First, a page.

Heating

The latest report by the Committee on Climate Change has emphasised both how important it is for the UK to get to grips with heating and how far back it is from achieving the necessary targets.

But new funding streams have come on line. In particular the Green Investment Package announced by Chancellor Rishi Sunak in July as part of the recovery from Covid-19 has provided for a £3 billion fund to decarbonise public buildings and cut emissions from poorly insulated homes. This is part of the Build Back Better initiative and realistically offers replacement jobs for those currently in high carbon industries where jobs will be cut.

In particular, the Green Homes Grant has a £500 million portion for local authorities to deliver (the Local Authority Delivery Scheme), which will kick start this work and raise the energy efficiency of low energy performance homes. Aside from this, there is the Public Sector Decarbonisation Scheme, which will be delivered by Salix.

This scheme will be available for capital energy efficiency and heat decarbonisation projects within public sector non-domestic buildings, including local authority premises and will allow Councils to apply for a grant to finance up to 100% of the costs of capital energy-saving projects that meet the scheme criteria. Many local authorities already have bids in to this scheme and as these projects gain traction, the energy efficiency issue in the public sector will start to be more seriously addressed.

Climate Emergency Work

It should not be forgotten that the majority of local authorities in the UK have also declared climate emergencies. Even those that have not (often for political reasons) have still adopted net zero carbon plans for their functions and activities. Action Plans are being drawn up across the land.

There are a number of consequences to this work. Firstly, the carbon footprints of the UK’s local authorities will start to reduce, in accordance with national targets. More significantly, though, is the fact that local authorities are leading by example and encouraging others to act likewise.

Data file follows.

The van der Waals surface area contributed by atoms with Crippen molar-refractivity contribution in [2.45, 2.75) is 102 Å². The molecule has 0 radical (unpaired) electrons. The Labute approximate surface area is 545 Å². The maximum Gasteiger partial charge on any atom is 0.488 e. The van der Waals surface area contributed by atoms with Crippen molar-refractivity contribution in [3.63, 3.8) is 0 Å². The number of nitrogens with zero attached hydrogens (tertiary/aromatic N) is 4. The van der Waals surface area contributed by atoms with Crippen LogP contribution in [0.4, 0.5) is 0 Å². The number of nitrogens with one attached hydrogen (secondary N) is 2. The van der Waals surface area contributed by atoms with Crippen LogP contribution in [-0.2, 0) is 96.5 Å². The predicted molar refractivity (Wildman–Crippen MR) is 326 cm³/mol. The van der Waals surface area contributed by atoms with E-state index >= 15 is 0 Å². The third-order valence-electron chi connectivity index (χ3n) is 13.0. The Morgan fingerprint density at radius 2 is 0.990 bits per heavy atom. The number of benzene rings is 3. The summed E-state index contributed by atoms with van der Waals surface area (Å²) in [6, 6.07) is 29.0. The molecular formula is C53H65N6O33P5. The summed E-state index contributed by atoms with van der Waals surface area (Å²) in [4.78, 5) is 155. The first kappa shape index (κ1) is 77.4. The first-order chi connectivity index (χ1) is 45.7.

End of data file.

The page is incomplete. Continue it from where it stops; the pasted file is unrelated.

Climate assemblies and juries offer an excellent example of how the public can be engaged on this agenda and encouraged towards positive behaviour change.

In Durham County Council, the local authority has promoted an engagement strategy specifically targeted towards the business community and was pleasantly surprised at its reception. Instead of taking the view that this was all the Council’s responsibility, it found that local businesses, particularly SME’s, took the view that we are all in this together and joint action is the only way forwards. Contributions such as this are hard to value but there can be no doubt that the climate emergency work will also grow in momentum during the coming year.

Conclusions

Local authorities have struggled during 2020 with the Covid-19 pandemic. But this has not dampened their commitment to the green agenda moving forwards. This is because they recognise that this may offer a positive route out of the problems: one that improves people’s lives as well as creating new growth and jobs and possibly even earning some income in the process.